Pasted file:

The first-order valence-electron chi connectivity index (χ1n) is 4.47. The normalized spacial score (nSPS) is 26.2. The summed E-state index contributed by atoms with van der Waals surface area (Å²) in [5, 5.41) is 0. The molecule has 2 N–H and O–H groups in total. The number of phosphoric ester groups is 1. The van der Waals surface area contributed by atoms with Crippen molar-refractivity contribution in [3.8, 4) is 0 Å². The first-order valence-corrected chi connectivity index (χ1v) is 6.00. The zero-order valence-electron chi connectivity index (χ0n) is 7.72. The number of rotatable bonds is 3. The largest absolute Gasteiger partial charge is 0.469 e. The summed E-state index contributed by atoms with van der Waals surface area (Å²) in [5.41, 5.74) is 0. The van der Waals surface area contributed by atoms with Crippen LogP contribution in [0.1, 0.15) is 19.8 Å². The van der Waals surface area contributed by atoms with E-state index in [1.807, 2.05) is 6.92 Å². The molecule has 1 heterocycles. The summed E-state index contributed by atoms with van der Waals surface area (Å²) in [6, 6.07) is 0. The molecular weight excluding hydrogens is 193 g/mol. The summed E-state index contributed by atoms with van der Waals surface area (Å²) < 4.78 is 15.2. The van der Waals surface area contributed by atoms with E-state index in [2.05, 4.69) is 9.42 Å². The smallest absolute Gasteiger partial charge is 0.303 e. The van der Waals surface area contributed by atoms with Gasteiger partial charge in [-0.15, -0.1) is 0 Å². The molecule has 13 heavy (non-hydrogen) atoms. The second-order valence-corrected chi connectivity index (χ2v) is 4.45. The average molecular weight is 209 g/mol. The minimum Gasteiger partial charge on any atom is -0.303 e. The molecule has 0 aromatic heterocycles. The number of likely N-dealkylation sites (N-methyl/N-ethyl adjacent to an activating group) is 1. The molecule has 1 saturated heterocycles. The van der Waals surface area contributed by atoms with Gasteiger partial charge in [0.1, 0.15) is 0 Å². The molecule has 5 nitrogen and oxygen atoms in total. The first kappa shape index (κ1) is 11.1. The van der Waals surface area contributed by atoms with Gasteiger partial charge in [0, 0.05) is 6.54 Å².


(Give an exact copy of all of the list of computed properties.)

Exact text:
The first-order valence-electron chi connectivity index (χ1n) is 4.47. The normalized spacial score (nSPS) is 26.2. The summed E-state index contributed by atoms with van der Waals surface area (Å²) in [5, 5.41) is 0. The molecule has 2 N–H and O–H groups in total. The number of phosphoric ester groups is 1. The van der Waals surface area contributed by atoms with Crippen molar-refractivity contribution in [3.8, 4) is 0 Å². The first-order valence-corrected chi connectivity index (χ1v) is 6.00. The zero-order valence-electron chi connectivity index (χ0n) is 7.72. The number of rotatable bonds is 3. The largest absolute Gasteiger partial charge is 0.469 e. The summed E-state index contributed by atoms with van der Waals surface area (Å²) in [5.41, 5.74) is 0. The van der Waals surface area contributed by atoms with Crippen LogP contribution in [0.1, 0.15) is 19.8 Å². The van der Waals surface area contributed by atoms with E-state index in [1.807, 2.05) is 6.92 Å². The molecule has 1 heterocycles. The summed E-state index contributed by atoms with van der Waals surface area (Å²) in [6, 6.07) is 0. The molecular weight excluding hydrogens is 193 g/mol. The summed E-state index contributed by atoms with van der Waals surface area (Å²) < 4.78 is 15.2. The van der Waals surface area contributed by atoms with E-state index in [2.05, 4.69) is 9.42 Å². The smallest absolute Gasteiger partial charge is 0.303 e. The van der Waals surface area contributed by atoms with Gasteiger partial charge in [-0.15, -0.1) is 0 Å². The molecule has 13 heavy (non-hydrogen) atoms. The second-order valence-corrected chi connectivity index (χ2v) is 4.45. The average molecular weight is 209 g/mol. The minimum Gasteiger partial charge on any atom is -0.303 e. The molecule has 0 aromatic heterocycles. The number of likely N-dealkylation sites (N-methyl/N-ethyl adjacent to an activating group) is 1. The molecule has 1 saturated heterocycles. The van der Waals surface area contributed by atoms with Gasteiger partial charge in [0.1, 0.15) is 0 Å². The molecule has 5 nitrogen and oxygen atoms in total. The first kappa shape index (κ1) is 11.1. The van der Waals surface area contributed by atoms with Gasteiger partial charge in [0, 0.05) is 6.54 Å².